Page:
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4 Questions to Answer To Set Boundaries

4 Questions to Answer To Set Boundaries

Boundaries are easy to spot in the physical world: people put up fences, close the door, pull down the shades, and define their own space.  

Boundaries for personal space and emotions are more challenging to set and maintain.  Setting boundaries can be a tough lesson, especially if the following questions are running in the background:

1. Can I set limits and still be a nice person?
2. What if my limits make it hard on someone else?
3. Is it selfish to set limits?
4. If I am supposed to set limits, why do I feel so guilty?

Let’s go through each question and help you breakthrough the boundary barrier.

Are Boundaries Limits?

Let’s answer question #1 about limits. Contrary to what most people believe, boundaries are as much about what you let in as what you keep out. When you let people know how you want to be treated, you are taking care of yourself and you give others permission to do the same. This makes you, by definition, a nice person. You treat people the way you want to be treated.

When you fall into the trap of being manipulated (or if you are the one manipulating) you take over other people’s responsibility and you are depriving them of the opportunity to grow.

The second question is about the other person. To clarify, your boundaries are about you, not anyone else. If someone complains about your limits, it is their issue. They may be trying to manipulate or guilt you into doing what they want you to do.

This tends to happen in a family or a work culture that does not want people to have boundaries. When you exercise yours, there will be people who will object, that does not make them right, however.

Break the Habit of Being All Things to All People

The third question asks if it is selfish to set boundaries. You intuitively know this is not true, but you may have heard this from some one and are doubting your instincts.

When your internal GPS is sending out signals, which in this case is probably some anger, it is your responsibility to take action. To be caring and loving to others and not to yourself is a major problem that ultimately burns you out and destroys the relationship. If you constantly say yes to various demands from others, you are simply teaching people you do not matter and they will never seek out alternative ways to get their needs met.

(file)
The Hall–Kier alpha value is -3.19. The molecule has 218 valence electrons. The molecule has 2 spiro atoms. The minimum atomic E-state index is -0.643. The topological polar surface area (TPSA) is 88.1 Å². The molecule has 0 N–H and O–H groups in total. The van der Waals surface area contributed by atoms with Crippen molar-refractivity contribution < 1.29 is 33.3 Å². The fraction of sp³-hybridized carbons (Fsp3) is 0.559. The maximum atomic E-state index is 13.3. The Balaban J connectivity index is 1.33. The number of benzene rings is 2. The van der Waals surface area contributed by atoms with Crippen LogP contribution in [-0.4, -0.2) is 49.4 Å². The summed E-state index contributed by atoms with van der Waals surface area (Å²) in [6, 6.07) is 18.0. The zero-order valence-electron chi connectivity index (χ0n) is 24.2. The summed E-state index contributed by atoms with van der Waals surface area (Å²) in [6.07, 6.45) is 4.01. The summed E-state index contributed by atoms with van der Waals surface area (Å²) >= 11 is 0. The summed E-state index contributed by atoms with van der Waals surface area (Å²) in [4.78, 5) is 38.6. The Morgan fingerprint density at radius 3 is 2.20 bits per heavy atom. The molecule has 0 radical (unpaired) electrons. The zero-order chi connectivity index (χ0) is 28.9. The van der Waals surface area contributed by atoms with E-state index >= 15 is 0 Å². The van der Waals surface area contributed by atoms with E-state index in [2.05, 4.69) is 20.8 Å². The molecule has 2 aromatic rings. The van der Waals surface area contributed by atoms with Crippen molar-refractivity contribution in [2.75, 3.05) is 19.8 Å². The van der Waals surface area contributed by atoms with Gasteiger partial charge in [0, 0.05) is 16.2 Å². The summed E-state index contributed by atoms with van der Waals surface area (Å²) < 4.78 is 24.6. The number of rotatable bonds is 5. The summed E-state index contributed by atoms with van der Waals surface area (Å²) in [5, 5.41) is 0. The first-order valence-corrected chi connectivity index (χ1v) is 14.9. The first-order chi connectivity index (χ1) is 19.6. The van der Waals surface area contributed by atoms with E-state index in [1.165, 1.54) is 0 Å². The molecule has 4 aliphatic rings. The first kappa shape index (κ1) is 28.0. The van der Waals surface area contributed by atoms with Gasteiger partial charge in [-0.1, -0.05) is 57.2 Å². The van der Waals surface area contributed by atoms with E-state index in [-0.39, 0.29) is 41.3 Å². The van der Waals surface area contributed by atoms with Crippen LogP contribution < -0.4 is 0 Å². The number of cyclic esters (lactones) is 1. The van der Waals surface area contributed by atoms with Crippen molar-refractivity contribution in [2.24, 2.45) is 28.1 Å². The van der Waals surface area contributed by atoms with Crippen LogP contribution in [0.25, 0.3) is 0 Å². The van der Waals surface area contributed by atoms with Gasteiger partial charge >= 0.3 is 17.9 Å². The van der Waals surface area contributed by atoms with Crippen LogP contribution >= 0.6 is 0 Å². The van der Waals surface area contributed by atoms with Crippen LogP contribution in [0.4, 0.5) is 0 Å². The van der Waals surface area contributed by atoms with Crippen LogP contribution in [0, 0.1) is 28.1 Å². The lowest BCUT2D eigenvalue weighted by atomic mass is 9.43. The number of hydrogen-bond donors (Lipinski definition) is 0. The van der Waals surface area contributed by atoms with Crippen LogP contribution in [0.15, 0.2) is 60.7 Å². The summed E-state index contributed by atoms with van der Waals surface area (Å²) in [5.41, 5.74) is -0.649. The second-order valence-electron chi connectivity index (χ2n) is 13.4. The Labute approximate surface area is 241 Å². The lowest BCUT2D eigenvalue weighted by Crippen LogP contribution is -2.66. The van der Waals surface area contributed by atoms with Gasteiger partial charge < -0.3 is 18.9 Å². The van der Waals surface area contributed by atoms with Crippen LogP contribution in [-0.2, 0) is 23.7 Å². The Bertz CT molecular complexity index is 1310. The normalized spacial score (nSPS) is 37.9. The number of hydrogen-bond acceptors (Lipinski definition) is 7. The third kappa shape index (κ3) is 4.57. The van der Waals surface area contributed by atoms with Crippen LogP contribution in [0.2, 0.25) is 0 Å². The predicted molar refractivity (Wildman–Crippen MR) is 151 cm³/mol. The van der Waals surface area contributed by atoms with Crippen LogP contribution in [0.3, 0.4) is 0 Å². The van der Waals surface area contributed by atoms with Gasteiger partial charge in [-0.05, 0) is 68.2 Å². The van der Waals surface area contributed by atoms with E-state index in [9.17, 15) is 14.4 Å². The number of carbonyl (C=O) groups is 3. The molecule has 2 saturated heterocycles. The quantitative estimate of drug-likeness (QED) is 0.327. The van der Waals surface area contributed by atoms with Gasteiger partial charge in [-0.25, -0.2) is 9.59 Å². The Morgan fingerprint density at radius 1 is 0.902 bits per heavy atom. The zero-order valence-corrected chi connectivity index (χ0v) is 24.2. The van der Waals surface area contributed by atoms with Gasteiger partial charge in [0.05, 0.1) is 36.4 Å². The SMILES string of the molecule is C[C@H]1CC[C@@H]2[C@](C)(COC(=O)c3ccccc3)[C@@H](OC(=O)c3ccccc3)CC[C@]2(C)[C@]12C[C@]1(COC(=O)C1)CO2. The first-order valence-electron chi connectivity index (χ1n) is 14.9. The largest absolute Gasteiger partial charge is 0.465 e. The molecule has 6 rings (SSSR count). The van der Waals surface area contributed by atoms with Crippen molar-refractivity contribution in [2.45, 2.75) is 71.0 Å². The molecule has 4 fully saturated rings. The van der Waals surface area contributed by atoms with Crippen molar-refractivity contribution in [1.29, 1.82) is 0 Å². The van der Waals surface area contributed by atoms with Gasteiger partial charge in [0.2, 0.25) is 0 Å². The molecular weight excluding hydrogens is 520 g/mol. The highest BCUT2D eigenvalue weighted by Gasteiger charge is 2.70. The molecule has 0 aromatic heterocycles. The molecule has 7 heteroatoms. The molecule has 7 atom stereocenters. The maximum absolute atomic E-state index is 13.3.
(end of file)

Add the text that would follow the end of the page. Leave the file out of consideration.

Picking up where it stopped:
Boundaries define what is you and not you.

Boundaries are the explanation for what you are responsible; it is a reminder you are not responsible for other people, even when they try to manipulate or guilt you into thinking you are. The guilt and manipulation work when you are out of touch with your own feelings.

Ways You Can Set Boundaries

Words, hand gestures, facial expressions, closing doors, not answering the phone or text are all ways you can set boundaries.

What is important to remember is to be consistent, otherwise people get confused about what you really mean. The fact is people will push the limits and “try” your boundaries, so if you tend to give in under pressure, you will end up frustrated.

It is not necessary to be mean when you exercise your boundaries. For example, if someone is chronically late which makes you late for your meeting, simply tell them, “Every time you are late it makes me look bad to my boss. I value our friendship and I value my reputation more, so I decided to drive myself to the meeting.

This takes practice and is a skill worth your time in developing. Check out the set of tools below that will help you develop self-awareness and emotional intelligence.


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